Introduction to Negative Painting in Watercolor | Ashley Prejoles | Skillshare

Introduction to Negative Painting in Watercolor

Ashley Prejoles, Artist

Introduction to Negative Painting in Watercolor

Ashley Prejoles, Artist

Play Speed
  • 0.5x
  • 1x (Normal)
  • 1.25x
  • 1.5x
  • 2x
8 Lessons (56m)
    • 1. Introduction

      0:53
    • 2. Supplies

      4:11
    • 3. What is Negative Painting?

      1:59
    • 4. Getting Started on Your Bookmark

      4:00
    • 5. Painting Your Bookmark

      12:48
    • 6. Getting Started on the Flat Wash Butterfly

      1:52
    • 7. Painting Your Flat Wash Butterfly

      12:47
    • 8. Painting the Graded Butterfly

      17:02
  • --
  • Beginner level
  • Intermediate level
  • Advanced level
  • All levels
  • Beg/Int level
  • Int/Adv level

Community Generated

The level is determined by a majority opinion of students who have reviewed this class. The teacher's recommendation is shown until at least 5 student responses are collected.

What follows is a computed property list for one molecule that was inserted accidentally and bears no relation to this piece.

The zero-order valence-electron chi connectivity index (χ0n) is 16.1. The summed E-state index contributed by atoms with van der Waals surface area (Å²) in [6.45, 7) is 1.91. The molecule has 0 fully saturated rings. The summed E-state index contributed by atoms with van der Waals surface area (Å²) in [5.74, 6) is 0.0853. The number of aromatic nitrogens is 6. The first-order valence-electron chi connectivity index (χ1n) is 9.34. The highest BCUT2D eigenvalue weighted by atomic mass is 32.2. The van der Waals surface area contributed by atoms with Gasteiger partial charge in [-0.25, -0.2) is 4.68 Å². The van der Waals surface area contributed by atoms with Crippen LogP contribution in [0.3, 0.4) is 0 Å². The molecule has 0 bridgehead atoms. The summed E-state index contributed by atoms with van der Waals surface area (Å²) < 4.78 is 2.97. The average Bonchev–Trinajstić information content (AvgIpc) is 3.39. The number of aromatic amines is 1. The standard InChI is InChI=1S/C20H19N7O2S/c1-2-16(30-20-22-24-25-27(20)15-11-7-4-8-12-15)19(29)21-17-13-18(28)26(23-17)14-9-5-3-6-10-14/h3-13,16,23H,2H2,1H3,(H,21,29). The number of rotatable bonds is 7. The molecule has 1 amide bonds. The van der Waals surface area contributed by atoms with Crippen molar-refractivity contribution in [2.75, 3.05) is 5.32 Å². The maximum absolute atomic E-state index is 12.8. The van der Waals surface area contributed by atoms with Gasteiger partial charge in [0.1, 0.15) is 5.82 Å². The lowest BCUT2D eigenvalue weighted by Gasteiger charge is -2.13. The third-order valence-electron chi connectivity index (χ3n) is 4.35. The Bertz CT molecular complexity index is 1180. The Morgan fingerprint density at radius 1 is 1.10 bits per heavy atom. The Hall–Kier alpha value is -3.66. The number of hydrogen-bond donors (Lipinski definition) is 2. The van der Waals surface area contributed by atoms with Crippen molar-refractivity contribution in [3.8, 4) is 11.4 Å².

1,318

Students

39

Projects

About This Class

Join me in this beginner-level introduction to Negative Painting in watercolor! You will learn exactly what Negative Painting is, and learn how to paint three separate projects using different styles of the technique, with lots of tips and ideas along the way. I know you will be inspired to create many fantastic things with what you learn in my class. 

Come paint with me!

Ashley

Meet Your Teacher

Teacher Profile Image

Ashley Prejoles

Artist

Teacher


Hi! I'm Ashley Prejoles, a full-time painter and instructor. My art is about a making tangible connection with the planet and each other: to feel the magic of the things and places around us, bringing wonder, calm or thrill to our spirits.

Nothing brings me more joy than sharing my art and techniques with other people! Watercolor has wiggled its way into my heart as my favorite medium because of it's fuzzy, splashy effects and I am thrilled to share with you what I've learned along the way.